As we move through our Miami Dolphins training camp preview, we take a look at defensive tackle. A position, even with one of the best in the game in Ndamukong Suh, that had its struggles last year specifically against the run.
The Dolphins drafted a couple of hopefuls for the interior of the line this year but did nothing, so far, to replace the experience of Earl Mitchell who was cut due to cap space. The current interior of the line behind Jordan Phillips and Suh have a combined total of 12 career tackles in a position that continually requires rotation.
On the other hand, the Dolphins have an entire training camp to size up what they have and make any moves they deem necessary. With that said, let’s look at who they’ll be evaluating this August.
As he enters his 8th season in the league he has proven to be nearly unstoppable in the middle. Also, one of the most dependable at his position, starting 80 straight regular season games and has only missed two games his entire career. Opponents must gameplan for him and around him.
He takes double teams on a continuous basis and if not, he makes them pay. His dominance in the middle allows guys like Cameron Wake and Andre Branch to face many one-on-one situations. A true ‘pick your poison’ scenario.
In short, he’s one of the best to play the position and is likely headed for Canton one day. A true plug and play athlete. After a season where he made a career-high in tackles with 72, Suh is set to have yet another dominant season.
Jordan Phillips has played in 31 of 32 games during his first two seasons, starting in 15 of them with 11 of those starts in 2016. He has 27 total tackles and 2.5 sacks for his career. Questions about his motor have followed him since his college days at Oklahoma.
He seems to have shaken most of that and gained the confidence of the Dolphins coaching staff. Unless camp provides another option he will man the other tackle spot next to Suh. Questions remain as to whether he can be an effective run stuffer. He’s shown some pretty good moves as a pass-rusher, mostly with a quick first step off the snap and a pretty lethal bull rush.
His play will be watched by the coaching staff and Dolphins fans alike during training camp to ensure he is worthy of that starting spot. If not, look for Miami to grab a vet free agent or two and move Phillips back into a rotational spot at DT.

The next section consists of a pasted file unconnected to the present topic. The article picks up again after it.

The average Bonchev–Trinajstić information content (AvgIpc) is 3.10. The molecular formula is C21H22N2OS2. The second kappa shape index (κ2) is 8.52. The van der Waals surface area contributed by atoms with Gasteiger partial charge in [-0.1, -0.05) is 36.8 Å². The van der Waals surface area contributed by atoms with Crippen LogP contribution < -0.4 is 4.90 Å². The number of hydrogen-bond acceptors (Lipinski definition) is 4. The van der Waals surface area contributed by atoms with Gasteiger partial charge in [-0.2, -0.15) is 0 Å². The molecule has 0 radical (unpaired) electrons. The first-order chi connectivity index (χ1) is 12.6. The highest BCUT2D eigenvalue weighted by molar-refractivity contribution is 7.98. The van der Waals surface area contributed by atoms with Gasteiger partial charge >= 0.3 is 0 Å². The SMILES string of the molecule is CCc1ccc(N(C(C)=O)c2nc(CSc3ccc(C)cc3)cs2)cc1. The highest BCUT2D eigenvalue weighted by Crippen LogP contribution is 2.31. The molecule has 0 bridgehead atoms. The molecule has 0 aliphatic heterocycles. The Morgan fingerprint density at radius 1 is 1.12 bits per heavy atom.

As we move through the rest of the interior defensive line we find less familiar names. Godchaux was one of three 5th round picks for the Miami Dolphins in 2017 and one of two defensive tackle selections.He has some work to do as far as getting to NFL strength (18 bench reps at combine), but has the size to work in the middle.
He missed all but one game his senior year of high school but still came onto a competitive LSU team making 10 starts as a true freshman. In college, he showed a propensity to get behind the line of scrimmage and make plays. He will be battling many other players for a roster spot and then hopefully playing time in the defensive tackle rotation.
Taylor was the Miami Dolphins 6th round selection in 2017 and the second of two defensive tackles they drafted. At 6-foot-3 and 304 pounds, he possesses the size and strength (26 reps on the bench during the combine) to play the position in the NFL. His strengths in college were his upper body strength and his explosion off the line at the snap.
He will need to focus on more consistent technique at the NFL level. In college, the scouting report referenced his ability to get pushed out too easily due to“staying too upright” and lack of ability to “gain ground laterally.”
He seems a little less ready, on paper, to compete at this level than Godchaux but training camp provides all players with equal opportunity. With such a crucial position for the Dolphins based off last year’s run stopping performance (ranked 30th overall), we must hope that both these draftees show the Dolphins coaching staff and brass enough to stick around and develop.
Remember those 12 total combined career tackles I mentioned previously? Well Nick Williams has them all. As he enters his 4th season and 2nd with the Miami Dolphins he hasn’t shown much more than a bottom of the 53-man roster contribution.
He’s played in 26 games in his three seasons but ten of those last year (five with Kansas City and five with the Miami Dolphins). He has never started a game.
He will battle just to stay on the roster and if cut it will likely be because they signed a veteran to bolster the line considering the lack of experience the Miami Dolphins currently have behind the two anointed starters.
Okoye took a rare path to the NFL. He was a track and field athlete and is currently the British record holder in the discus event. Most of his ‘football’ experience came as a rugby player in the U.K.
Undrafted, this is his 6th team since entering the league in 2013 in San Francisco. He has not recorded any tackles and has mostly bounced from practice squad to practice squad.
But it’s his size and strength that keep teams giving him opportunity to develop. Will Miami finally be the place he shows he can play this game? It would benefit the Dolphins if that comes to be true. For now, he will simply fight for a roster spot. A situation he has likely become used to.
It remains to be seen whether the Dolphins will look for a veteran option to add to the defensive tackle rotation, but as it stands, the team will be keeping a close eye on all this young talent to see if anyone stands out.
This story was written by Ron Canniff. Follow him on Twitter: @FinsBroadcaster
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